The Urban Village

The Urban Village

Minnesota, focused on cultural preservation, identity affirmation, and community healing, serving the Knyaw (Karen) and Karenni youth of the Myanmar diaspora

About the Organization:

The Urban Village’s mission is to accompany continuing generations of Knyaw (Karen) and Karenni youth to connect, heal, and launch. Our programming is co-constructed with our youth to help them explore their own cultural heritage, history, and connection to their ancestral homelands, embrace their intersectional identities, and nurture them to become future leaders beyond our village.

organizational budget

$100,000 - $500,000

existence for

0-5 Years

The Issue:

The issue we’re facing is a growing chemical dependency crisis among the youth of the Karen and Karenni diaspora. But if you’re willing to go deeper with us, the real issue we’re addressing is what lies under the layers of chemical addiction. We see disenfranchisement within a slanted education system, disconnection from culture, hurt from social and societal structures, and the challenge of navigating intersectional identities as refugee youth as core contributors to the increase of opioids and gang violence in our community.

In understanding this issue, context is important. Our community fled the oppressive and violent occupying forces of our ancestral homelands into refugee camps where scarcity disrupted any hope for security, only to finally be resettled into a new context where violence, poverty, and insecurity remain, only now in new and foreign forms. This reality has impacted both our parents and youth, but each in unique, different, and sometimes compounding ways.

An estimated 25,000 refugees from Burma (Myanmar) live in Minnesota. This includes the largest Knyaw (Karen) diaspora community anywhere outside of SE Asia. While our community has shown incredible resilience in displacement and resettlement, many among it  face long-term mental and emotional stress due to multiple severe pre-migration traumas (Schweitzer, Brough, Vromans, & Asic-Kobe, 2010). Compounding these traumas are the stressors of life in the U.S. related to poverty, neighborhood safety, cultural adjustment, discrimination, separation from traditional support networks, and worry about loved ones still in Burma can increase distress. Throughout all these challenges, family and community have been among the greatest sources of strength, support, and mutual aid. However, research on refugee resettlement has revealed that family conflict is one of the greatest post-resettlement concerns for Knyaw (Karen) refugees (Schweitzer et al., 2010; Simmelink McCleary, 2016).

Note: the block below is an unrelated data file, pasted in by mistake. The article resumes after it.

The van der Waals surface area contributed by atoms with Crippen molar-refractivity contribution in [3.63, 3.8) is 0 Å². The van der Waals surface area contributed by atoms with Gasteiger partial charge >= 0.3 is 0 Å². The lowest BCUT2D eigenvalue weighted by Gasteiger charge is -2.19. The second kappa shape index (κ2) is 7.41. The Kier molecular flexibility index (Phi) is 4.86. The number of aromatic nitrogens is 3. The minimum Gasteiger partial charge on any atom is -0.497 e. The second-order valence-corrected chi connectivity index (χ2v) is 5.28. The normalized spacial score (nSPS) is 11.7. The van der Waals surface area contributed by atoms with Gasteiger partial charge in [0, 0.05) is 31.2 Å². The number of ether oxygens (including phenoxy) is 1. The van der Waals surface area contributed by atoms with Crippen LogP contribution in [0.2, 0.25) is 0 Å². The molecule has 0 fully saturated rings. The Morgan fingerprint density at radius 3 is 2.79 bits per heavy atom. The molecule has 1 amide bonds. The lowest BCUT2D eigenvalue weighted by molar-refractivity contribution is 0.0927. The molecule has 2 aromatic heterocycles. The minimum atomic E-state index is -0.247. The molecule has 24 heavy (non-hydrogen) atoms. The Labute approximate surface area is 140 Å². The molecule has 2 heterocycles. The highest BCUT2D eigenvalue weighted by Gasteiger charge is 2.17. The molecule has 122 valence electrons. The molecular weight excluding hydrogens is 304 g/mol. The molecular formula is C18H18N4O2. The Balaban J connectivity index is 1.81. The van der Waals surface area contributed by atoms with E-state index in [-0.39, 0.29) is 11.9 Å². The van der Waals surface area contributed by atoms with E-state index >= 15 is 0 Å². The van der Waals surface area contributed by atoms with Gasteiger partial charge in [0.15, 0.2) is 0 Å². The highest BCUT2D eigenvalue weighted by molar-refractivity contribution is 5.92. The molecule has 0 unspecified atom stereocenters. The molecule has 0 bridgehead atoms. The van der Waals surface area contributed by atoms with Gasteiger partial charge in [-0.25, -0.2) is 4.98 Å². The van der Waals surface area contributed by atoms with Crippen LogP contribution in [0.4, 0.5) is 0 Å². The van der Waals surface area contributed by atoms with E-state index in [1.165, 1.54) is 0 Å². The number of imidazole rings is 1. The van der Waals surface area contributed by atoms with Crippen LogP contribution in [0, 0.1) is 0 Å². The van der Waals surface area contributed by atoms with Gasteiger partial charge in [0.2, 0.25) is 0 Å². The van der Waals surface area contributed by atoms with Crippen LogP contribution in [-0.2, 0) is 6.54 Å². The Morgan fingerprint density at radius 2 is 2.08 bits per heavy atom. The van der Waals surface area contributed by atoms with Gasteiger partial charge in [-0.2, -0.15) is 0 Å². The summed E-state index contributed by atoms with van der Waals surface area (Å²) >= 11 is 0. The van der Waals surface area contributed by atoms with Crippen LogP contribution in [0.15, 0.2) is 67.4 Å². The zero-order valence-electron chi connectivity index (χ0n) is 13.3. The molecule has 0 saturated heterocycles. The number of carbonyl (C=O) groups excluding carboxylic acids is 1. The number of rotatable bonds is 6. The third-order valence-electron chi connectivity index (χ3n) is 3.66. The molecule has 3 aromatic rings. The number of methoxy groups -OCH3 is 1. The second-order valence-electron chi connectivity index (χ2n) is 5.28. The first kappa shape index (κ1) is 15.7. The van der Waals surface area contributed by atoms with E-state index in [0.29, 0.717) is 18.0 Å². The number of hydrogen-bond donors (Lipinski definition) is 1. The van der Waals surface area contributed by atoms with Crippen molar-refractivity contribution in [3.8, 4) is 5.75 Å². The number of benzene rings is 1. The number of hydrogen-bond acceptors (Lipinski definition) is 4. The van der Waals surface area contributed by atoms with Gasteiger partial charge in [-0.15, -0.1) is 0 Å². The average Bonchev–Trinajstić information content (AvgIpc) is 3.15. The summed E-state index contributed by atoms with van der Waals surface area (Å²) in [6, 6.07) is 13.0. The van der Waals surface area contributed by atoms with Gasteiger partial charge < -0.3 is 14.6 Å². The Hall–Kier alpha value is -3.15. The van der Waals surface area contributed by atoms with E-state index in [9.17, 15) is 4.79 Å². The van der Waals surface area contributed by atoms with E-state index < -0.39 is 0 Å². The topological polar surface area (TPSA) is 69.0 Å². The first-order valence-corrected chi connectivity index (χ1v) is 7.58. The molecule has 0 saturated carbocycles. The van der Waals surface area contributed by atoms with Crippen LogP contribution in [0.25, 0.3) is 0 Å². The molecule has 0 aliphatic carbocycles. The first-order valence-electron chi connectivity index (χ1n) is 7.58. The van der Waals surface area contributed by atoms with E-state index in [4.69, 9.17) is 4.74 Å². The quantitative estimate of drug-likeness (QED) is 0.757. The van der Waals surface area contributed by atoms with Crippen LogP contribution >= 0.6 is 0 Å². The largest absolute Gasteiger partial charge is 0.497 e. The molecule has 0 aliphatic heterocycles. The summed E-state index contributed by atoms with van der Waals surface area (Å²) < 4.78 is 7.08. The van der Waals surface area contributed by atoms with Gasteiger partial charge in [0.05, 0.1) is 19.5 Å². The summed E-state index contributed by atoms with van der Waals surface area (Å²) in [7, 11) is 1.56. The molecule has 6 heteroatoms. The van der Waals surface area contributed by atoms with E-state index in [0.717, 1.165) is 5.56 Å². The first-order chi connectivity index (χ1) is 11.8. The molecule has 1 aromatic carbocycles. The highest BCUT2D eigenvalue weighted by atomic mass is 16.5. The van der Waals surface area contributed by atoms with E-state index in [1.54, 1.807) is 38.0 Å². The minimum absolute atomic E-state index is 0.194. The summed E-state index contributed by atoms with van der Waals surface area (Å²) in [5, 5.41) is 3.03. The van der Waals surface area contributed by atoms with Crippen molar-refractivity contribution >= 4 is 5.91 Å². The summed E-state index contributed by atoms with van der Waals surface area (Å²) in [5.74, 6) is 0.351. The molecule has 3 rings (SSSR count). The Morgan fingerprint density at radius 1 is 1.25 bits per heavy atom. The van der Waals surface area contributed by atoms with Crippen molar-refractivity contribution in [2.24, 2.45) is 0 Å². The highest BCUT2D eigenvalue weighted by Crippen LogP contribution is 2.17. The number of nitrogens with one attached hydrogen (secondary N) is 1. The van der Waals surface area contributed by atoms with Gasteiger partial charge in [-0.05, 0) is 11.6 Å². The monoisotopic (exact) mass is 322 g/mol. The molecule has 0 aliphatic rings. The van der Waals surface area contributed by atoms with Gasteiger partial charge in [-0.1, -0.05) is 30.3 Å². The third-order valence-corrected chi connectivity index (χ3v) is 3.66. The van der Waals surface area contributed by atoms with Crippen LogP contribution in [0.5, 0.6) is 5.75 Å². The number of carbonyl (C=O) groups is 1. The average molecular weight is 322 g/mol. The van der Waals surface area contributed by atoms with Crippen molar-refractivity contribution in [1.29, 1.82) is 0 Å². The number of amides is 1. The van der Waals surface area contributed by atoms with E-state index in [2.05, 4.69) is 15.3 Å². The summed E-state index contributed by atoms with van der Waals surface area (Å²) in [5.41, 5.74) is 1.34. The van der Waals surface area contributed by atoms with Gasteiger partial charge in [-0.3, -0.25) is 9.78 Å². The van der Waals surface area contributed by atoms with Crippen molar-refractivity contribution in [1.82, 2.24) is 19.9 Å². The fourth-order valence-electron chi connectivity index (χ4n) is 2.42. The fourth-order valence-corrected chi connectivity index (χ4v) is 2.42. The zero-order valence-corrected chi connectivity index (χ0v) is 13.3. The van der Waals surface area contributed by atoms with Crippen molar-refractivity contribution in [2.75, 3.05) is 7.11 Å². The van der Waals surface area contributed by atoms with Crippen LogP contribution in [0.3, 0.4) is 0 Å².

The Solution:

  • Preventative programs: Knyaw Camp/Knyaw Club
    • Knyaw Camp is a summer immersion experience centered on creating safe space for Knyaw youth to explore and engage the intersection of their identity. This is done in both large group and break out group settings. While at Knyaw camp, we eat traditional Knyaw meals, play games from the villages and refugee camps, share experiences, and allow everyone to embrace and embody what being Knyaw means to them through creative expression. This camp doesn’t create individualized healing plans, rather it allows each participant to come as they are, share their truths, and experience belonging. Last year, every willing camper shared an “I AM” poem that they were prompted to create. The exhibition of spoken word was not only profound in delivery, but in the sense of community, empathy, and solidarity it created amongst the entire group. This summer, over 100 Knyaw youth have signed up representing Knyaw communities of six different states, and Canada. When Knyaw Camp ends, those who live proximate to the Urban Village are welcomed and encouraged to join in Knyaw Club, our twice a week after school version of Knyaw camp that continually and creatively allows opportunity for cultural rootedness and identity engagement.
  • Interventional programs: Asian Youth Outreach (AYO)
    • AYO is a culturally relevant 1-1 mentorship program. Youth referred from the county, schools, or clinics are paired with a trained Knyaw or Karenni mentor. The mentors and mentees meet weekly and group activities are planned bi weekly. Our AYO mentors are also engaged in addressing the disparities in services for Karen and Karenni youth within the clinic and corrections systems. Mentors also create preventative resources and are a bridge to other helpful local programs.  

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